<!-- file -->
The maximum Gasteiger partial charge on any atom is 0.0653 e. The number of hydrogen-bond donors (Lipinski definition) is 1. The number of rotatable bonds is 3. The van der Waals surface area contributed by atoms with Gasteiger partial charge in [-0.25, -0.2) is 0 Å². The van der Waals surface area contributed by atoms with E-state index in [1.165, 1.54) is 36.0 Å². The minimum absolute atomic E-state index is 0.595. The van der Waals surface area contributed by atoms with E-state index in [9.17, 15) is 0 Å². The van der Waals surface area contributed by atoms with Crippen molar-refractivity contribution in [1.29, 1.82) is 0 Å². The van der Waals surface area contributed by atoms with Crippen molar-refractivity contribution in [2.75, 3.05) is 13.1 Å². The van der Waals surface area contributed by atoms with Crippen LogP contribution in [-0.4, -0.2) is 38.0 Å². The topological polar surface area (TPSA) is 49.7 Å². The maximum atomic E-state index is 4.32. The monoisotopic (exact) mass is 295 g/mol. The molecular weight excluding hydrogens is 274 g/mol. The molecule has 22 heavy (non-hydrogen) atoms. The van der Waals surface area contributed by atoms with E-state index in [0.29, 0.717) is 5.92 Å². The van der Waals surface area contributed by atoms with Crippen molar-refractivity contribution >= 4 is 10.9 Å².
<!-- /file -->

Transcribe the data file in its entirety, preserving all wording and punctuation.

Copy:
The maximum Gasteiger partial charge on any atom is 0.0653 e. The number of hydrogen-bond donors (Lipinski definition) is 1. The number of rotatable bonds is 3. The van der Waals surface area contributed by atoms with Gasteiger partial charge in [-0.25, -0.2) is 0 Å². The van der Waals surface area contributed by atoms with E-state index in [1.165, 1.54) is 36.0 Å². The minimum absolute atomic E-state index is 0.595. The van der Waals surface area contributed by atoms with E-state index in [9.17, 15) is 0 Å². The van der Waals surface area contributed by atoms with Crippen molar-refractivity contribution in [1.29, 1.82) is 0 Å². The van der Waals surface area contributed by atoms with Crippen molar-refractivity contribution in [2.75, 3.05) is 13.1 Å². The van der Waals surface area contributed by atoms with Crippen LogP contribution in [-0.4, -0.2) is 38.0 Å². The topological polar surface area (TPSA) is 49.7 Å². The maximum atomic E-state index is 4.32. The monoisotopic (exact) mass is 295 g/mol. The molecular weight excluding hydrogens is 274 g/mol. The molecule has 22 heavy (non-hydrogen) atoms. The van der Waals surface area contributed by atoms with E-state index in [0.29, 0.717) is 5.92 Å². The van der Waals surface area contributed by atoms with Crippen molar-refractivity contribution >= 4 is 10.9 Å².